As manufacturing technology has evolved, the industry has long waited for OSHA regulations to catch up. In particular, lockout/tagout requirements (LOTO) have never allowed the latest control circuit technologies to protect workers. In addition, until now, OSHA has not addressed safety issues involving the latest wave of robotics in the workplace. That change now appears to be underway.
Last week, OSHA published a request for information (RFI) on “The Control of Hazardous Energy (Lockout/Tagout).” It acknowledges that since OSHA published its LOTO rule in 1989, times have changed. Currently, companies must manually lock out or tag out power and energy sources from a machine before an employee performs servicing or maintenance where unexpected startup could cause harm. This involves attaching a lock or tag to an energy isolating device so that only the employee doing the maintenance work can unlock (and re-power) the equipment.
However, even though today’s manufacturing equipment is often controlled electronically and by computer, OSHA’s current rules specifically prohibit using electronic push buttons, selector switches, and other “control circuit type devices” to de-energize equipment for maintenance or servicing. Your control room may be 21st century, but your lockout program has had to stay vintage 1980s.
In the new RFI, OSHA admits that “technological advances since the standard was issued in 1989 suggest that, at least in some circumstances, control circuit type devices may be at least as safe as [traditional Energy Isolating Devices (EIDs)].” OSHA says that it is reconsidering these rules and seeks information from stakeholders about how and when “control circuit type devices could safely be used for the control of hazardous energy.”
OSHA explains in its RFI that it already granted one company a permanent variance to to use a “trapped key” system after OSHA determined that only the employee performing maintenance could restart the system, employees could verify de-energization, they could identify authorized employees before restarting, and the system would alert operators to mechanical or electrical faults, would protect against attempts to bypass it, and would revert to a fail-safe mode if necessary.
OSHA needs to know what you know
Looking more broadly, OSHA asks stakeholders to answer dozens of questions to provide it with information about how they would like to use control circuits for LOTO and why such techniques are safe. Among other details, OSHA asks companies to share:
- Types of circuitry and control procedures available
- Limitations on their use
- Conditions under which control circuit devices can be used safely
- Feedback on making changes to the LOTO standard to address the new risks
Can’t we [co-bots and people] just get along?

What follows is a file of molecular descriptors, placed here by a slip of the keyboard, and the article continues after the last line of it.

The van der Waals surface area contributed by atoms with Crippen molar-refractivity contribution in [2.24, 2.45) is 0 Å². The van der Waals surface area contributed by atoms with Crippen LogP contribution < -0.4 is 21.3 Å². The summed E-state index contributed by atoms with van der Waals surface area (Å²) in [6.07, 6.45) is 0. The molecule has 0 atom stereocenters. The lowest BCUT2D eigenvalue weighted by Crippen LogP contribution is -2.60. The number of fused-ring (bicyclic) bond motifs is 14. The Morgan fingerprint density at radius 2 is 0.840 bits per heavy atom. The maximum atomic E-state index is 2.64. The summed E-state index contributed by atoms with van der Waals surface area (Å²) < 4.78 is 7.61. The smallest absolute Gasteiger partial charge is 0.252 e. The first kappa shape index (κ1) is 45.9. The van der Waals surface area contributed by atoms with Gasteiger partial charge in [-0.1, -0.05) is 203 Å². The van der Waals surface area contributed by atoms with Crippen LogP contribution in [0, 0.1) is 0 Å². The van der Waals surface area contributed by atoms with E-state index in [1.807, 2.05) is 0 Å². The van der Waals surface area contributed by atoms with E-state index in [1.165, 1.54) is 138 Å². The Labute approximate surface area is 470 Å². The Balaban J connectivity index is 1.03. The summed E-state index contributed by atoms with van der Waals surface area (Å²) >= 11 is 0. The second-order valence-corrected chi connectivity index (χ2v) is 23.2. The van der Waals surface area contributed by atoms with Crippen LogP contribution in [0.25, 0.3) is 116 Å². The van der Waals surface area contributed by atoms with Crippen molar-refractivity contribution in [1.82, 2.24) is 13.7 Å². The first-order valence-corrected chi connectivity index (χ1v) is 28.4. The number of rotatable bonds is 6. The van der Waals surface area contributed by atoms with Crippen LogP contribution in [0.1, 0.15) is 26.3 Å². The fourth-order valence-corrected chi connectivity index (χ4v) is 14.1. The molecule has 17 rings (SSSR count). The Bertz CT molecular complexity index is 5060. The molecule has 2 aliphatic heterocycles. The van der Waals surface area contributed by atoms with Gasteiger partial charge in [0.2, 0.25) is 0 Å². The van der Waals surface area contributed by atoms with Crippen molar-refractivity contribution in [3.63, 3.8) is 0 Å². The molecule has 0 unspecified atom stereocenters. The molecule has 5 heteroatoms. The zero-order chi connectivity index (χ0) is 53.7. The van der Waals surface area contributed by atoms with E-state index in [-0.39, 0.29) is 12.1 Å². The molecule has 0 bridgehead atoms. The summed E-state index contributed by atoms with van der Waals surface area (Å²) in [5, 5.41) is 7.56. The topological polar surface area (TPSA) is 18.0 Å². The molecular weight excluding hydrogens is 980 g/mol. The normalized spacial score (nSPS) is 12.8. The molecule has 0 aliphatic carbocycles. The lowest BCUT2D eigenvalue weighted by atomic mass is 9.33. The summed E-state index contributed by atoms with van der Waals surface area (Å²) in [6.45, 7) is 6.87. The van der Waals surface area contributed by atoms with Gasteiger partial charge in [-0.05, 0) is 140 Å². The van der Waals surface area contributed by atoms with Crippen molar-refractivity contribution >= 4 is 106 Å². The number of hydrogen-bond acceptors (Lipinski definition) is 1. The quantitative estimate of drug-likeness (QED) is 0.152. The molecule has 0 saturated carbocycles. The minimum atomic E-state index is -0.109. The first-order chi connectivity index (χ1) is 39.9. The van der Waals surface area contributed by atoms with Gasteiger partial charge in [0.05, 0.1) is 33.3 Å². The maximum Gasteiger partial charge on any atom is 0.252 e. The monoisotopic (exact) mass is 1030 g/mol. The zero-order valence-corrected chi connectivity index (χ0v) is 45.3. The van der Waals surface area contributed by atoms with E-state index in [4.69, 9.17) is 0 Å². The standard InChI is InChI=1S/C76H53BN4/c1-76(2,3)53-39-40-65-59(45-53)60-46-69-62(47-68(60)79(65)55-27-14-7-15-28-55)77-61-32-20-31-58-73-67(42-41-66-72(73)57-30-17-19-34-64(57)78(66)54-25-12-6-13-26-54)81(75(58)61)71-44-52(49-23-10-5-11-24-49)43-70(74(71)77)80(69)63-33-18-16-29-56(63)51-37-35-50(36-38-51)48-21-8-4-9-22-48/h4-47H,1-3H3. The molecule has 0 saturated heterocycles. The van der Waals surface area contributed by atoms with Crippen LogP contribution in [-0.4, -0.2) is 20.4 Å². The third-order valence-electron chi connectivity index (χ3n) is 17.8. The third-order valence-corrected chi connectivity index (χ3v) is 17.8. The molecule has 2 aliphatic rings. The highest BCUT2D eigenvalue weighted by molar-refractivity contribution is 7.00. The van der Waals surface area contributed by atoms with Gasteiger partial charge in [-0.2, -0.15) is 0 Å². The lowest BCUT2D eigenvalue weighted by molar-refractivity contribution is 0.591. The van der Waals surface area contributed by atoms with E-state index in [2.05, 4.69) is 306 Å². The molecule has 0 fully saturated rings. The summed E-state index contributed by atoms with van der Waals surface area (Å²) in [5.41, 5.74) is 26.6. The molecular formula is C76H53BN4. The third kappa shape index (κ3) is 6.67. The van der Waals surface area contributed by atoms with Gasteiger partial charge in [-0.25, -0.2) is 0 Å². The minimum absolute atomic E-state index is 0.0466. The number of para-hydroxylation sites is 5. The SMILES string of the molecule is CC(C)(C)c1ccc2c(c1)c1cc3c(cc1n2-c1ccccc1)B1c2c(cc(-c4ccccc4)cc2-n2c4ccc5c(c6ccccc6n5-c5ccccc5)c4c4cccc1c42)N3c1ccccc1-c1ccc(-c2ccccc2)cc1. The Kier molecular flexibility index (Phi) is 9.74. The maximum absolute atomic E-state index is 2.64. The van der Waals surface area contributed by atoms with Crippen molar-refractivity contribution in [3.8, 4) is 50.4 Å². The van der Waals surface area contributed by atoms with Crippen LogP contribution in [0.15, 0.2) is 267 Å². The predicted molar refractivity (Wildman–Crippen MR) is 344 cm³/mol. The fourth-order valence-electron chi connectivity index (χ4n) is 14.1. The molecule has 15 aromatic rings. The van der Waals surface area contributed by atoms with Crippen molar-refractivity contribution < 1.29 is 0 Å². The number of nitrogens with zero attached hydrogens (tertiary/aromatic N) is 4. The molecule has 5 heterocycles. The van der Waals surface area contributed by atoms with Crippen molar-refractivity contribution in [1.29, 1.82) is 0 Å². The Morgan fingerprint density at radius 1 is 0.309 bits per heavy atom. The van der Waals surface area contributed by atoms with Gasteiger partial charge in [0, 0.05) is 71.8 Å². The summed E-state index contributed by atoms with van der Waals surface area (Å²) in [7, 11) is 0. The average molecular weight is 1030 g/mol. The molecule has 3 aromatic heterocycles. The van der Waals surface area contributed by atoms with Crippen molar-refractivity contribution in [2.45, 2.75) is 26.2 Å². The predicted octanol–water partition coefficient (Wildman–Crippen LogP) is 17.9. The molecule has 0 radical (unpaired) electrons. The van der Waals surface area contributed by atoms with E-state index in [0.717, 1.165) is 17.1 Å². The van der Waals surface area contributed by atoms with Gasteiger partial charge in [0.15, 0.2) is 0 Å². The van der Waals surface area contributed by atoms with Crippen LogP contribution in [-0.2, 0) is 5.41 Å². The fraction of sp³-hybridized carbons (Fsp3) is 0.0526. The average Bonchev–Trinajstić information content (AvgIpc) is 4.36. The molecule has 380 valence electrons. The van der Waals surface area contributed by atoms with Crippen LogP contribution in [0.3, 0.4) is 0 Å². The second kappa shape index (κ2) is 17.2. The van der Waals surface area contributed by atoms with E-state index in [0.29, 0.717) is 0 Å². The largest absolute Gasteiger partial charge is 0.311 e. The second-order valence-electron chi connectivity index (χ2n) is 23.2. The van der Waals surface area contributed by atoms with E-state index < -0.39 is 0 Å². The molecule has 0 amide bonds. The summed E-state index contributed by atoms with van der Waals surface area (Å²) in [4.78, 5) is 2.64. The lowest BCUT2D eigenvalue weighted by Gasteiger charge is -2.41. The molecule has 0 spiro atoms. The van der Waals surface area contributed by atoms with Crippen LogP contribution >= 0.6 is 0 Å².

OSHA also notes that robotics in factories has changed significantly. Whereas a “traditional robot model involves a large device that welds metal pieces or moves panels or assemblies” in a fixed, locked location, “newer robots are more mobile” and may “roam freely in a specified area, even if that area is separate from employees. Collaborative robots go a step further by working with human workers.”
OSHA wants to know whether it should update the lockout/tagout rule specifically to address robotics issues. It asks a number of questions, including:
- What new risks does increased interaction with robots create?
- In what ways do the robots reduce risks or add benefits to worker safety?
- What LOTO standard changes would address these risks?
- Does OSHA need to address software, as well as hardware, safety?
Finally, OSHA asks for the economic aspects of all of these potential changes to lockout/tagout rules. It asks in detail for analysis of the economic costs and benefits for making changes to the regulations – from the costs of purchasing equipment and retraining workers to the benefits of fewer injuries and more productivity.
How can you make a difference in these changing rules?
Publishing an RFI is the first stage in rulemaking. The information and feedback OSHA gathers from stakeholders – companies, workers, trade associations, and unions – will significantly impact whether it moves ahead with rulemaking and what exactly it proposes to change in the lockout/tagout rules.
If your operations would benefit from an updated LOTO standard, it’s important that OSHA hear from you. Opinions are great, but what OSHA really needs is evidence. It needs to base its decisions on data, information, and real-world experiences – about the applications, safety, costs, and benefits of changing lockout/tagout. While companies with a very limited comment or data point may wish to submit comments directly via the online docket, the most compelling and impactful comments take time and effort: to gather information, analyze data, sometimes engage experts, and present clear guidance to OSHA on how it should proceed.
Our team at Husch Blackwell has extensive experience turning our clients’ ideas, on-the-ground experience, and goals into thoughtful, evidence-based rulemaking comments. Whether you’d like to submit comments in your own company’s name, work with an informal coalition of other companies, or have your state or national trade association get involved, we can help.
Comments are due by August 18, 2019, so it’s time to get started. Please contact Avi Meyerstein if you would like more information about preparing and submitting comments for your company or association.
Tracey Oakes O’Brien was a contributing author of this content.